To clarify, the overall lack of mass acceptance of BIM has nothing to do with its underlying value or functionality, mainly due to advancements in the software.  The problem is an overall lack of awareness of the opportunities which it creates.  The industry as a whole, with the exception of the roughly 10% of U.S. homebuilders that are using BIM technology to drive their business operations, is mostly unaware of the value that can be created with a well-organized, properly planned BIM implementation.

In other words, most homebuilders are unprepared and unequipped to understand and appropriately analyze their total potential return on their BIM investment, or their “ROBIMI” (ROBIMI, or Return on BIM Investment, is a term that Continuum uses to communicate the potential benefits of BIM).  Without a proper understanding of the benefits, most homebuilders will succumb to the all-too-common “we’re too busy” or “it’s too expensive” reaction.

SAI Consulting’s Fletcher Groves III and I are ready to change the narrative.  We’re ready to build a new level of awareness.

For the upcoming Pipeline Workshop™ in Ponte Vedra Beach, Florida (April 5-6, 2017), we are excited to announce the addition of a new BIM Velocity Accelerator®.  We’ll share the “not-so-well-known benefits” of BIM, and why you should be acting with a sense of urgency.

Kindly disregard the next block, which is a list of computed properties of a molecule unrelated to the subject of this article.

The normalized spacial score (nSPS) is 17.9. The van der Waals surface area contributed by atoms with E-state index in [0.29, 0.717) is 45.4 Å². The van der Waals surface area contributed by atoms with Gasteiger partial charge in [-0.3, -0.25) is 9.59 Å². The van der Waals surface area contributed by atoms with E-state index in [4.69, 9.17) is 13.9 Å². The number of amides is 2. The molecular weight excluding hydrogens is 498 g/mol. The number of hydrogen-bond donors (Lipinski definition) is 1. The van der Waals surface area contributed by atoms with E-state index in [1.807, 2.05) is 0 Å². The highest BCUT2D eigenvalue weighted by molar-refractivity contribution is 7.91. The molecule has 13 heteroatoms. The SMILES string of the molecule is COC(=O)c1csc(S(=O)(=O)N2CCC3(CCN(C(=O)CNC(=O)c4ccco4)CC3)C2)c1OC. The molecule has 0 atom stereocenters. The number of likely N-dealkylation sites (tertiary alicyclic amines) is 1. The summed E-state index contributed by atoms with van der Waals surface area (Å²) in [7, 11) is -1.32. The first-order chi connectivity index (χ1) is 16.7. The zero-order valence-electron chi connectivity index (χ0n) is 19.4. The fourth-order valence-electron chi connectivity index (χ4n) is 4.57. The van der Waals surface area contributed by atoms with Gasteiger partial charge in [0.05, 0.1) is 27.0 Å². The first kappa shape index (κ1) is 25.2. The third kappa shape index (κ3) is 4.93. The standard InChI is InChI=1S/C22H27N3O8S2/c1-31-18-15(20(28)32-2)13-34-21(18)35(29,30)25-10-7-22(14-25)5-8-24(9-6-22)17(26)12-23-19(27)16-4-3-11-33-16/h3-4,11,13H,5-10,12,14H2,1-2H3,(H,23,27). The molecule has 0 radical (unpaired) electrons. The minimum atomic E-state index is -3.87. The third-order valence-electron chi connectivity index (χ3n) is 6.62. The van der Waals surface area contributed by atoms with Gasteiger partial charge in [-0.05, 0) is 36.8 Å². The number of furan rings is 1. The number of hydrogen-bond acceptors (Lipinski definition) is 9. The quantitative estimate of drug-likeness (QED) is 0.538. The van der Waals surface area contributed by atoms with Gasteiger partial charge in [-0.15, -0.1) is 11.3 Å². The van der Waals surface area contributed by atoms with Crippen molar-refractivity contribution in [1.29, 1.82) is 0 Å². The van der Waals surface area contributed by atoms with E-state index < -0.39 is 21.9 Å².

There is a line being drawn in the industry:  on one side is present day, where BIM remains a potential competitive advantage if properly implemented;  on the other side is some period of time in the future, where BIM will shift to being an investment that is necessary just to keep up with your competitors.

When will the industry shift to the other side of the line?  One year from now?  Three years from now?

Join us for the debate at the next Pipeline Workshop™.

See you in April!

 

Come.  Participate.  Learn.

Building Information Modeling is one of the four Velocity Accelerators® highlighted (along with Critical Chain Project Management, Epic Partnering™, and Business Process Improvement) at the next Pipeline workshop™, April 5-6, 2017, at the Ponte Vedra Inn and Club, in Ponte Vedra Beach, Florida.

Cost is $875.00.

Sponsored by BUILDER and BuilderMT.

Details:  www.buildervelocity.com

 

Velocity Accelerators®: Critical Chain Project Management

Posted March 11, 2017 By Fletcher Groves

One of the areas we single-out for deeper discussion in a Pipeline workshop™ – what we call Velocity Accelerators® – deals with the imperative of replacing the current method used to schedule jobs;  actually, the current method used to schedule a portfolio of jobs.